computational (adj.)
1857, from computation + -al (1). Related: Computationally.
compute (v.)
1630s, from French computer, from Latin computare "to count, sum up, reckon together," from com- "with" (see com-) + putare "to reckon," originally "to prune" (see pave). Related: Computed; computing.
computer (n.)
1640s, "one who calculates," agent noun from compute (v.). Meaning "calculating machine" (of any type) is from 1897; in modern use, "programmable digital electronic computer" (1945 under this name; theoretical from 1937, as Turing machine). ENIAC (1946) usually is considered the first. Computer literacy is recorded from 1970; an attempt to establish computerate (adjective, on model of literate) in this sense in the early 1980s didn't catch on. Computerese "the jargon of programmers" is from 1960, as are computerize and computerization.
WASHINGTON (AP) -- A New York Congressman says the use of computers to record personal data on individuals, such as their credit background, "is just frightening to me." [news article, March 17, 1968]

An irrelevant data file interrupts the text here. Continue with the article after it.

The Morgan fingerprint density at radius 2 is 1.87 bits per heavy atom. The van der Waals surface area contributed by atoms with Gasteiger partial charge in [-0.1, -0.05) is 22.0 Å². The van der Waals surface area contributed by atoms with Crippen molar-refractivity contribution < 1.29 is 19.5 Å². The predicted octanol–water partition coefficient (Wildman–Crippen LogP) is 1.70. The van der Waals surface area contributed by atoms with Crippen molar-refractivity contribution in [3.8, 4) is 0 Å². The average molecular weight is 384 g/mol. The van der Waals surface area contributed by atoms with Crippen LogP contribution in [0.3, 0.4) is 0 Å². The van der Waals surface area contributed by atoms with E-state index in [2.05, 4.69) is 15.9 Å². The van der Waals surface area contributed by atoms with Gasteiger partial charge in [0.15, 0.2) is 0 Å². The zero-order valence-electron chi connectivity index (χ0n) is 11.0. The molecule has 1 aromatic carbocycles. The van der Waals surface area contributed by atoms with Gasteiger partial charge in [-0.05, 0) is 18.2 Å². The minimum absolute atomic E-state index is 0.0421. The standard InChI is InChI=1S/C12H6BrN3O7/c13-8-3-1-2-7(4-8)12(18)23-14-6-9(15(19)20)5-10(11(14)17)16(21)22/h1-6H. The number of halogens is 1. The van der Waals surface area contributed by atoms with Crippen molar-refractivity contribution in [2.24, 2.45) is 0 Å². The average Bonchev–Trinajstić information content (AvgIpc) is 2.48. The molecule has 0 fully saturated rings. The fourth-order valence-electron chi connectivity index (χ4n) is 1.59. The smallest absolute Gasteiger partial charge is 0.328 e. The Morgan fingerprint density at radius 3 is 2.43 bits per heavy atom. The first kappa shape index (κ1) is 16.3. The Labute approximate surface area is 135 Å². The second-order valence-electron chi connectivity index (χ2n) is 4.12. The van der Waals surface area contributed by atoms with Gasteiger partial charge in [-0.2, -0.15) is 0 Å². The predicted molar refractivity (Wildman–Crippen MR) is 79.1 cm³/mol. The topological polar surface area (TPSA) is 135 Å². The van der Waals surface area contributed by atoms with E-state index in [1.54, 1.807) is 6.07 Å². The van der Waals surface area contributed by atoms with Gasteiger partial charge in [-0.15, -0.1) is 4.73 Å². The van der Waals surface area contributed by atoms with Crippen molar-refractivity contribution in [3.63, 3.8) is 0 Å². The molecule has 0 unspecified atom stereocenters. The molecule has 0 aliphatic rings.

comrade (n.)
1590s, "one who shares the same room," from Middle French camarade (16c.), from Spanish camarada "chamber mate," originally "chamberful," from Latin camera (see camera). In Spanish, a collective noun referring to one's company. In 17c., sometimes jocularly misspelled comrogue. Related: Comradely; comradeship.
comradery (n.)
1879, an attempt to nativize camaraderie.
Comstockery (n.)
1905, from Anthony Comstock (1844-1915), founder of New York Society for the Suppression of Vice (1873) and self-appointed crusader against immorality, + -ery. Coined by George Bernard Shaw after Comstock objected to "Mrs. Warren's Profession." "Comstockery is the world's standing joke at the expense of the United States" [Shaw, "New York Times," Sept. 26, 1905]. The Comstock lode, silver vein in Nevada, was discovered 1859 and first worked by U.S. prospector H.T.P. Comstock (1820-1870).
Comus (n.)
Greek god of joy and revelry, from Latin, from Greek komos "revel, merrymaking" (see comedy).
con (n.1)
"negation" (mainly in pro and con), 1570s, short for Latin contra "against" (see contra).
con (n.2)
"study," early 15c., from Old English cunnan "to know, know how" (see can (v.1)).
con (adj.)
"swindling," 1889, American English, from confidence man (1849), from the many scams in which the victim is induced to hand over money as a token of confidence. Confidence with a sense of "assurance based on insufficient grounds" dates from 1590s.
con (n.3)
a slang or colloquial shortening of various nouns beginning in con-, such as, from the 19th century, confidant, conundrum, conformist, convict, contract, and from the 20th century, conductor, conservative.